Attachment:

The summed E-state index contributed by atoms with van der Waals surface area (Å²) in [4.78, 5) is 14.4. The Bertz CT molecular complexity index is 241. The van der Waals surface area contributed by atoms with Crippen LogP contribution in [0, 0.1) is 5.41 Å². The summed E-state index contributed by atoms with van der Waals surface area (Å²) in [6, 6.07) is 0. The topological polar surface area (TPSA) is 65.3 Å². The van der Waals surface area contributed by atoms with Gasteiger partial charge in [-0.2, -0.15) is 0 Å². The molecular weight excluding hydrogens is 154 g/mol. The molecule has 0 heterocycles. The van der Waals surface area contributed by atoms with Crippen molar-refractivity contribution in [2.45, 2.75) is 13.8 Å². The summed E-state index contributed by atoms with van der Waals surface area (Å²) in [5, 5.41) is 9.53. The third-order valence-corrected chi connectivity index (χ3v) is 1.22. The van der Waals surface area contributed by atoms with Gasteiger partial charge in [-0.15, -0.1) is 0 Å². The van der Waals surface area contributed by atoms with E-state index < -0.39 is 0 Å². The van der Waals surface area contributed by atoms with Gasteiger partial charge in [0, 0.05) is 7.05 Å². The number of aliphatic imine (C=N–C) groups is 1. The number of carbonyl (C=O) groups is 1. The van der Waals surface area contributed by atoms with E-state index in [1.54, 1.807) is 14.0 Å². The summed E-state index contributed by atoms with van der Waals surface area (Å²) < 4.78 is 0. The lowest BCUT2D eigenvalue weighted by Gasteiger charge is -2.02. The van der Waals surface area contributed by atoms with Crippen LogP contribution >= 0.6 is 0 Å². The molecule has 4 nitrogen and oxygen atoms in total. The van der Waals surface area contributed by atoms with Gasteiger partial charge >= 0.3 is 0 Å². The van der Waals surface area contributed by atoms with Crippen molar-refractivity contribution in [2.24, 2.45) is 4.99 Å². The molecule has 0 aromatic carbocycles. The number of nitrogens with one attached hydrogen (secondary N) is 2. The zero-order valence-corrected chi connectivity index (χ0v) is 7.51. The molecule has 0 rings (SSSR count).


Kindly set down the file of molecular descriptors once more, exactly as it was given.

The summed E-state index contributed by atoms with van der Waals surface area (Å²) in [4.78, 5) is 14.4. The Bertz CT molecular complexity index is 241. The van der Waals surface area contributed by atoms with Crippen LogP contribution in [0, 0.1) is 5.41 Å². The summed E-state index contributed by atoms with van der Waals surface area (Å²) in [6, 6.07) is 0. The topological polar surface area (TPSA) is 65.3 Å². The van der Waals surface area contributed by atoms with Gasteiger partial charge in [-0.2, -0.15) is 0 Å². The molecular weight excluding hydrogens is 154 g/mol. The molecule has 0 heterocycles. The van der Waals surface area contributed by atoms with Crippen molar-refractivity contribution in [2.45, 2.75) is 13.8 Å². The summed E-state index contributed by atoms with van der Waals surface area (Å²) in [5, 5.41) is 9.53. The third-order valence-corrected chi connectivity index (χ3v) is 1.22. The van der Waals surface area contributed by atoms with Gasteiger partial charge in [-0.15, -0.1) is 0 Å². The van der Waals surface area contributed by atoms with E-state index < -0.39 is 0 Å². The van der Waals surface area contributed by atoms with Gasteiger partial charge in [0, 0.05) is 7.05 Å². The number of aliphatic imine (C=N–C) groups is 1. The number of carbonyl (C=O) groups is 1. The van der Waals surface area contributed by atoms with E-state index in [1.54, 1.807) is 14.0 Å². The summed E-state index contributed by atoms with van der Waals surface area (Å²) < 4.78 is 0. The lowest BCUT2D eigenvalue weighted by Gasteiger charge is -2.02. The van der Waals surface area contributed by atoms with Crippen LogP contribution >= 0.6 is 0 Å². The molecule has 4 nitrogen and oxygen atoms in total. The van der Waals surface area contributed by atoms with Gasteiger partial charge >= 0.3 is 0 Å². The van der Waals surface area contributed by atoms with Crippen molar-refractivity contribution in [2.24, 2.45) is 4.99 Å². The molecule has 0 aromatic carbocycles. The number of nitrogens with one attached hydrogen (secondary N) is 2. The zero-order valence-corrected chi connectivity index (χ0v) is 7.51. The molecule has 0 rings (SSSR count).